Orit Zuckerman goto:// history /bio /art /research projects / home

Communication between people is multifaceted and complex. Communication mediated by machines is still too practical and shallow. Communication shapes relationships, identity, belongingness and knowledge. I am interested in exposing and identifying these layers of complexity in communication, and research how they can be implemented in devices that will help people communicate with each other without loosing the multifaceted, meaningful power of human interaction. Internet technologies introduced new concepts such as presence systems, interest-based communities and public blogs. I am interested to ‘port’ these concepts into the real world, augmenting personal objects with advanced communication capabilities. The result will be new types of ‘connected objects’ that are not only practical but also help me to keep in touch.

A home should be more proactive in fostering better communication between its residents. A home should connect its residents with their collective memories. Interaction among living things is heavily influenced by past occurrences. A person among her family members or in a familiar environment is almost a different person than among strangers. I want to build household objects that absorb their owner’s personality and preferences. This will lead to objects & rooms that remember past interactions. These ‘memory objects’ could become our agents, representing us in a physical/virtual world of negotiating objects.

In art, and specifically in portraiture, I am fascinated with the relationship between the artist, the subject and the viewer. Artists like Bill Viola, Gary Hill, Richard Avedon and Robert Mapplethorpe have stretched the boundaries of portraiture. I am interested in interactive portraiture. Adding meaningful interactivity can dramatically enhance the viewer’s experience, creating a moment of intimacy between the viewer, the subject, and the artist. Adding memory, communication and common sense to a portrait can redefine this artistic medium.

Ambient Intelligence group: research page.

Portrait of Cati II may 2006

spotlight october 2005

Influence april 2005

Moving Portraits2 oct 2004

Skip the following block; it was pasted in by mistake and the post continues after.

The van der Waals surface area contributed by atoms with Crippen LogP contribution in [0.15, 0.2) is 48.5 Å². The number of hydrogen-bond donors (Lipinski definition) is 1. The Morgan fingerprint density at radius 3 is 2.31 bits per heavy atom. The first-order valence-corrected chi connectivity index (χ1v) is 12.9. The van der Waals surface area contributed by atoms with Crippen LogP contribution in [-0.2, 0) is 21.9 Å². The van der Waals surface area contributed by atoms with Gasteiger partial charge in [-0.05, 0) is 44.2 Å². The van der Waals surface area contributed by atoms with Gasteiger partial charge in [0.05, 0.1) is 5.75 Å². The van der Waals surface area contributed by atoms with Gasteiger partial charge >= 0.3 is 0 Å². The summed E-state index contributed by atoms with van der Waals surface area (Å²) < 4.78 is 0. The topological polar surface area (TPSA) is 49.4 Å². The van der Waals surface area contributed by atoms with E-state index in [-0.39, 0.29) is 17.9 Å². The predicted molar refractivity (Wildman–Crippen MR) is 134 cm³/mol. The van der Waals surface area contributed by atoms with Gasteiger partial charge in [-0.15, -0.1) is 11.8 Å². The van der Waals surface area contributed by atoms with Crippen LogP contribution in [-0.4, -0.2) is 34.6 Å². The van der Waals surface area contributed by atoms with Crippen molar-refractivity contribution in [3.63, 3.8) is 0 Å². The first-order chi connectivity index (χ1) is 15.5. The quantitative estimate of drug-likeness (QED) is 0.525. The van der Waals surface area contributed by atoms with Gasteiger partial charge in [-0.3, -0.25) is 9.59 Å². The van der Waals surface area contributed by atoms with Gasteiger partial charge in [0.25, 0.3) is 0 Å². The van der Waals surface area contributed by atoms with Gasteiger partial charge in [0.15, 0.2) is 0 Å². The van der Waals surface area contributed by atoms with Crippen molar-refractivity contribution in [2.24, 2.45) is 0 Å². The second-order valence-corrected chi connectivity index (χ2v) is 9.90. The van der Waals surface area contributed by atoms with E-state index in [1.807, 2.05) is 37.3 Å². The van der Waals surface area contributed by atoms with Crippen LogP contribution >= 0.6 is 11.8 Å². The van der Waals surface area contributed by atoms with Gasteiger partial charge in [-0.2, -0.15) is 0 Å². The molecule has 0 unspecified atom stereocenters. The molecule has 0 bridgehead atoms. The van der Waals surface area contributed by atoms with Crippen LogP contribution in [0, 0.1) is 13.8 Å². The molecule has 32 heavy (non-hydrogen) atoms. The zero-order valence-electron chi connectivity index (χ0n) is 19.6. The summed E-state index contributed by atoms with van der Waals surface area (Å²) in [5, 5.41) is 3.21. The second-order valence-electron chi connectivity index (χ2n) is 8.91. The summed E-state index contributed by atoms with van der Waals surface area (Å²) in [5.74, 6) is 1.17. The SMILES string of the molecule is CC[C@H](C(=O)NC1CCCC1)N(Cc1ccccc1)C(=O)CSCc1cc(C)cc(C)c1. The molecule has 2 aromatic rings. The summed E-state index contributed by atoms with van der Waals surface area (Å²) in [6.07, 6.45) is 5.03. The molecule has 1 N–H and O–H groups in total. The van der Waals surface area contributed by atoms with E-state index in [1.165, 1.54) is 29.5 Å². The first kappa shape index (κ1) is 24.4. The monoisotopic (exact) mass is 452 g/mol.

Evocative Portrait  march 2004

moving portraits1 oct 2003

PLAYPAL(With Leonardo Bonanni, Jeff Lieberman, and Cati Vaucelle)

Tangible Interfaces for Remote Communication and Play PlayPals are a set of wireless figurines with their electronic accessories that provide children with a playful way to communicate between remote locations. PlayPals is designed for children aged 5-8 to share multimedia experiences and virtual co-presence. We learned from our pilot study that embedding digital communication into existing play pattern enhances both remote play and communication.

We make money not art blog entry

TapTap, the affectionate scarf(With Leonardo Bonanni, Jeff Lieberman, and Cati Vaucelle)

TapTap: A Haptic Wearable for Asynchronous Distributed Touch Therapy

TapTap is a wearable haptic system that allows nurturing human touch to be recorded, broadcast and played back for emotional therapy. Haptic input/output modules in a convenient modular scarf provide affectionate touch that can be personalized.

We make money not art blog entry

Taptap will be part of the second Seamless fashion show, to be held on February 1, at the Boston Museum of Science.

CASY: Contextual Asynchronous System

In recent decades families have become more geographically distributed, making it challenging for family members to maintain a feeling of intimacy. Distributed families face many challenges trying to maintain a sense of intimacy: Different time zones, limited conversation topics, and limited knowledge of the other’s availability and mindset, to name a few. Distributed family members tend to share information, practical issues (when and where to meet next time), as well as special occasions (e.g. birthday events or job promotion) and less emotional information. The result is a more fragmented relationship, which gradually leads to less intimacy. Modern communication technologies (phone, cell phone, email, instant messaging) improve communication, but in most cases, do not achieve the same level of intimacy and connectedness as in face-to-face communication.
CASY: Contextual Asynchronous System is a new communication technology integrating audio/video messaging, asynchronous communication, and context-based delivery. CASY is designed to enhance connectedness between children and their distributed family members such as grandparents, cousins, uncles and aunts.
CASY enables family members to send ‘good morning’ and ‘good night’ asynchronous video snippets into a shared family database. The recipient views the snippet in-context of going to sleep or waking up.

Short paper published in IDC2005

We make money not art blog entry

Mobile-weblog blog entry

MYBALL(With Oren Zuckerman, Marko Popovic, Susanne Seitinger, Elisabeth Sylvan)
We are working on a ball that moves in ways intriguing to children playing outdoors. In the current design, the ball is powered by a light rechargeable car that rides on its inner surface. The behavior of MyBall plays an important role in its functionality: sometimes rolling towards a group of children and sometimes away from a crowd. Coupling charges from battery or renewably sources with a car inside allows the ball to anchor at an appropriate time and place making for an amazing play experience. click for more information and concept videos

















































Copyright © Orit Zuckerman